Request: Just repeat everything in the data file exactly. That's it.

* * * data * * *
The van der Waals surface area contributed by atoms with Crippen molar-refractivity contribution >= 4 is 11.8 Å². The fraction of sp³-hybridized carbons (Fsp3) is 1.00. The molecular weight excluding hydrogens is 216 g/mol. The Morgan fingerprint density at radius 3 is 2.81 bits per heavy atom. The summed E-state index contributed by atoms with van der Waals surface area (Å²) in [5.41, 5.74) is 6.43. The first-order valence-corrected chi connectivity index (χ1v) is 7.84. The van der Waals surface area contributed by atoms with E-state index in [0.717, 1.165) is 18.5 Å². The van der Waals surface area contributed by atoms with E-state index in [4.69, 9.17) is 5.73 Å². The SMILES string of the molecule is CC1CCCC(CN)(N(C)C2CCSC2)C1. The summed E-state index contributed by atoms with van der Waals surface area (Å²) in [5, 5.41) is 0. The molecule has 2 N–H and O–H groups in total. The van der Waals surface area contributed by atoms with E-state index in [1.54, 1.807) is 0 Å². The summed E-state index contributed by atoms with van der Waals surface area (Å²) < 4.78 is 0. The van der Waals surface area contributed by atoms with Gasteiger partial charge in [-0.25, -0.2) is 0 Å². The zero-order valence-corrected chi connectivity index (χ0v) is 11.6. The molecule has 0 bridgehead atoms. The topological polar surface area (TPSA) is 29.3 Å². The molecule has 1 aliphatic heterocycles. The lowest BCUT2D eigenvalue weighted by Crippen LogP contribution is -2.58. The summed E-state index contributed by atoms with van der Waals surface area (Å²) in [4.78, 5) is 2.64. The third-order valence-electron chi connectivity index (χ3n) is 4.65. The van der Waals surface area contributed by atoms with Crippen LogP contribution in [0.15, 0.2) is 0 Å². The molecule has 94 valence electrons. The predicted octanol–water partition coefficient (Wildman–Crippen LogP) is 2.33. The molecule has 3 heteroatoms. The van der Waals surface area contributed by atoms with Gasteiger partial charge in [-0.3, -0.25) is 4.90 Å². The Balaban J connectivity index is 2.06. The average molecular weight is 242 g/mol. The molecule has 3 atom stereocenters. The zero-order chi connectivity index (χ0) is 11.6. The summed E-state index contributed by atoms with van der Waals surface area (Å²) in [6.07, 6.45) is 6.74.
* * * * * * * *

The van der Waals surface area contributed by atoms with Crippen molar-refractivity contribution >= 4 is 11.8 Å². The fraction of sp³-hybridized carbons (Fsp3) is 1.00. The molecular weight excluding hydrogens is 216 g/mol. The Morgan fingerprint density at radius 3 is 2.81 bits per heavy atom. The summed E-state index contributed by atoms with van der Waals surface area (Å²) in [5.41, 5.74) is 6.43. The first-order valence-corrected chi connectivity index (χ1v) is 7.84. The van der Waals surface area contributed by atoms with E-state index in [0.717, 1.165) is 18.5 Å². The van der Waals surface area contributed by atoms with E-state index in [4.69, 9.17) is 5.73 Å². The SMILES string of the molecule is CC1CCCC(CN)(N(C)C2CCSC2)C1. The summed E-state index contributed by atoms with van der Waals surface area (Å²) in [5, 5.41) is 0. The molecule has 2 N–H and O–H groups in total. The van der Waals surface area contributed by atoms with E-state index in [1.54, 1.807) is 0 Å². The summed E-state index contributed by atoms with van der Waals surface area (Å²) < 4.78 is 0. The van der Waals surface area contributed by atoms with Gasteiger partial charge in [-0.25, -0.2) is 0 Å². The zero-order valence-corrected chi connectivity index (χ0v) is 11.6. The molecule has 0 bridgehead atoms. The topological polar surface area (TPSA) is 29.3 Å². The molecule has 1 aliphatic heterocycles. The lowest BCUT2D eigenvalue weighted by Crippen LogP contribution is -2.58. The summed E-state index contributed by atoms with van der Waals surface area (Å²) in [4.78, 5) is 2.64. The third-order valence-electron chi connectivity index (χ3n) is 4.65. The van der Waals surface area contributed by atoms with Crippen LogP contribution in [0.15, 0.2) is 0 Å². The molecule has 94 valence electrons. The predicted octanol–water partition coefficient (Wildman–Crippen LogP) is 2.33. The molecule has 3 heteroatoms. The van der Waals surface area contributed by atoms with Gasteiger partial charge in [-0.3, -0.25) is 4.90 Å². The Balaban J connectivity index is 2.06. The average molecular weight is 242 g/mol. The molecule has 3 atom stereocenters. The zero-order chi connectivity index (χ0) is 11.6. The summed E-state index contributed by atoms with van der Waals surface area (Å²) in [6.07, 6.45) is 6.74.